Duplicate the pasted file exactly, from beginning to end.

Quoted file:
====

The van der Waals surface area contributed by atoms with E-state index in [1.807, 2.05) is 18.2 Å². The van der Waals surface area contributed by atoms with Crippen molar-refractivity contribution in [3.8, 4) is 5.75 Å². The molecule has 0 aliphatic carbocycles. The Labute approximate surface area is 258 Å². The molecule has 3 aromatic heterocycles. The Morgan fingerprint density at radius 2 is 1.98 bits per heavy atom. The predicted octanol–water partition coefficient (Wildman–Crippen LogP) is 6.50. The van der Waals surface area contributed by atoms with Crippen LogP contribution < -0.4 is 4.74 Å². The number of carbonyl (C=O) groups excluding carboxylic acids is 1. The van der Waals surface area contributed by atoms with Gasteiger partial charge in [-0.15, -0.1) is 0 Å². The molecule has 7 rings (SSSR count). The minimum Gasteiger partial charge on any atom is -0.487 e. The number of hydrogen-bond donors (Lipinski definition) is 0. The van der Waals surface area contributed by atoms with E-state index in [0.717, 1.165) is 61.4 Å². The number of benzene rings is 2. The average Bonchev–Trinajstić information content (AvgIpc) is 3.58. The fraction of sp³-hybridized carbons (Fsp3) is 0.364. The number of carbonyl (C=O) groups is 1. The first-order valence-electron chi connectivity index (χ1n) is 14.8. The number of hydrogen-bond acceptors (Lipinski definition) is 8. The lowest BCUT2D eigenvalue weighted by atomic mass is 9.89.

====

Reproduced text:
The van der Waals surface area contributed by atoms with E-state index in [1.807, 2.05) is 18.2 Å². The van der Waals surface area contributed by atoms with Crippen molar-refractivity contribution in [3.8, 4) is 5.75 Å². The molecule has 0 aliphatic carbocycles. The Labute approximate surface area is 258 Å². The molecule has 3 aromatic heterocycles. The Morgan fingerprint density at radius 2 is 1.98 bits per heavy atom. The predicted octanol–water partition coefficient (Wildman–Crippen LogP) is 6.50. The van der Waals surface area contributed by atoms with Crippen LogP contribution < -0.4 is 4.74 Å². The number of carbonyl (C=O) groups excluding carboxylic acids is 1. The van der Waals surface area contributed by atoms with Gasteiger partial charge in [-0.15, -0.1) is 0 Å². The molecule has 7 rings (SSSR count). The minimum Gasteiger partial charge on any atom is -0.487 e. The number of hydrogen-bond donors (Lipinski definition) is 0. The van der Waals surface area contributed by atoms with E-state index in [0.717, 1.165) is 61.4 Å². The number of benzene rings is 2. The average Bonchev–Trinajstić information content (AvgIpc) is 3.58. The fraction of sp³-hybridized carbons (Fsp3) is 0.364. The number of carbonyl (C=O) groups is 1. The first-order valence-electron chi connectivity index (χ1n) is 14.8. The number of hydrogen-bond acceptors (Lipinski definition) is 8. The lowest BCUT2D eigenvalue weighted by atomic mass is 9.89.